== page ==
Form validation UX

Handling form validation without annoying users

Validating the data someone enters into an online form is an essential way to help keep your database clean and tidy from day one. However we sometimes forget about the user experience of this, so here are a few helpful tips to remember.

Validate as you go with AJAX

Rather than waiting until someone finishes entering all their information into a form before validating their input, validating as someone moves from one field to the next, acts as positive reinforcement for them.

Validate as users move between fields, not as they type.

However avoid trying to validate whilst the user is typing, you can’t validate input until the input is complete after all.

Use your server side validation functions via AJAX rather than having validation code duplicated in front and back end. This means you only have to maintain one function and helps avoid possible conflicts, where one says yes and the other says no.

Avoid this happening by using the same code for front and back end validation.

Whilst the AJAX query is running, show the user a loading state such as a spinner, next to the field. So they know it’s checking something, rather than suddenly surprising them with a validation error.

Provide useful human feedback

Avoid validation error messages along the lines of “Input invalid” remember you are communicating with a human. Something like “Sorry, that doesn’t look to be correct” is much kinder to a user.

Highlight the fields that have problems with them, possibly presenting the error message next to the field.

Make the requirements for each field aware to users upfront rather than making them guess whether a field is required, or the number of characters needed for a password.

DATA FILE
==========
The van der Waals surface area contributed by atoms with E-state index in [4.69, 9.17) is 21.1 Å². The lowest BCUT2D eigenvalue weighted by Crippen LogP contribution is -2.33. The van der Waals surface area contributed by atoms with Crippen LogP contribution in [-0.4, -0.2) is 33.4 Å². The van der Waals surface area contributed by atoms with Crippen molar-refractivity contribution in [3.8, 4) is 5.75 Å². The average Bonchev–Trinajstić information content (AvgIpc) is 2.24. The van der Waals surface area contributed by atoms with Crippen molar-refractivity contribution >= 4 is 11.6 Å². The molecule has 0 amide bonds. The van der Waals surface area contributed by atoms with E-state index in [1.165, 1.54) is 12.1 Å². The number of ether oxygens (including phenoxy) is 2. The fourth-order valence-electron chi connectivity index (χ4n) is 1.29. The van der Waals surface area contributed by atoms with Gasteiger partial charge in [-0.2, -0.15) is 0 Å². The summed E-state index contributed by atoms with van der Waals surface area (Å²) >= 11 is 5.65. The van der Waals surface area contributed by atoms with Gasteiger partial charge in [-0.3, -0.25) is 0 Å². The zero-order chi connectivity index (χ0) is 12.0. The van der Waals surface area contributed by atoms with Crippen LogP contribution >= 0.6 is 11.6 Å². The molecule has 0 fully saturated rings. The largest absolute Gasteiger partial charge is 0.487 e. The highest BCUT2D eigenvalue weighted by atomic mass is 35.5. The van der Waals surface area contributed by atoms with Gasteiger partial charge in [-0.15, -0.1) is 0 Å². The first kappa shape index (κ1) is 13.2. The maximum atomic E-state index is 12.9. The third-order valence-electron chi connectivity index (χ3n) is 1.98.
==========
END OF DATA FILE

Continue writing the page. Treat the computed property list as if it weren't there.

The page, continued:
Provide useful feedback for users about password rules.

Use authoritative sources where possible

Certain input from users can be checked against an authoritative source, rather than using RegEx to see if a user’s input looks like it is valid.

These include place names, postal address, mobile telephone numbers, email addresses, existing usernames in your database, car number plates and many other things.

Some things like people’s names are a bad idea to try and validate against, as people names can be far more unique than you might think.

Checking that these things actually exist and are correctly spelt or formatted, can save you money in the long run. Bad data in your database can result in parcels and emails not being delivered correctly or wasting money sending text messages to dead numbers.



APIs for email validation, mobile phone number validation and postcode to address lookup »

More tips for improving forms at: www.form-ux-tips.com

Useful articles and guides